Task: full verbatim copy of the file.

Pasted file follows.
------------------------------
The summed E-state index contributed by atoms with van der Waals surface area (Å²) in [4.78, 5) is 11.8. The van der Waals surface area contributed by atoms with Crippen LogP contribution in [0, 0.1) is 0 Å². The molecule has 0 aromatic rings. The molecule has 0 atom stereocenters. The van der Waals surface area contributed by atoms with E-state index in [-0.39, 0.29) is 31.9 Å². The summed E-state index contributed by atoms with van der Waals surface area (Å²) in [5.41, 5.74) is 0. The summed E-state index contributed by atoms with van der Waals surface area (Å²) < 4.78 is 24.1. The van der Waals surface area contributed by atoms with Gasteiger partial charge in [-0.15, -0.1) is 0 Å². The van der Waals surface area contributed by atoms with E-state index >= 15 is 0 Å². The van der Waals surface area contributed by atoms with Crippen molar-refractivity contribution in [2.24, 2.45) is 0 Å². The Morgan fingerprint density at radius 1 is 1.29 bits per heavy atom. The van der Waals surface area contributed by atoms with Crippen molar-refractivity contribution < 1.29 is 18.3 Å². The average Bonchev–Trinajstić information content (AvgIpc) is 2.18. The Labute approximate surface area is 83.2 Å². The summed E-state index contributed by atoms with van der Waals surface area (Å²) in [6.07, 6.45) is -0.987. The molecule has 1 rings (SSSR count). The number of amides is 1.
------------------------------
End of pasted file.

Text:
The summed E-state index contributed by atoms with van der Waals surface area (Å²) in [4.78, 5) is 11.8. The van der Waals surface area contributed by atoms with Crippen LogP contribution in [0, 0.1) is 0 Å². The molecule has 0 aromatic rings. The molecule has 0 atom stereocenters. The van der Waals surface area contributed by atoms with E-state index in [-0.39, 0.29) is 31.9 Å². The summed E-state index contributed by atoms with van der Waals surface area (Å²) in [5.41, 5.74) is 0. The summed E-state index contributed by atoms with van der Waals surface area (Å²) < 4.78 is 24.1. The van der Waals surface area contributed by atoms with Gasteiger partial charge in [-0.15, -0.1) is 0 Å². The van der Waals surface area contributed by atoms with E-state index >= 15 is 0 Å². The van der Waals surface area contributed by atoms with Crippen molar-refractivity contribution in [2.24, 2.45) is 0 Å². The Morgan fingerprint density at radius 1 is 1.29 bits per heavy atom. The van der Waals surface area contributed by atoms with Crippen molar-refractivity contribution < 1.29 is 18.3 Å². The average Bonchev–Trinajstić information content (AvgIpc) is 2.18. The Labute approximate surface area is 83.2 Å². The summed E-state index contributed by atoms with van der Waals surface area (Å²) in [6.07, 6.45) is -0.987. The molecule has 1 rings (SSSR count). The number of amides is 1.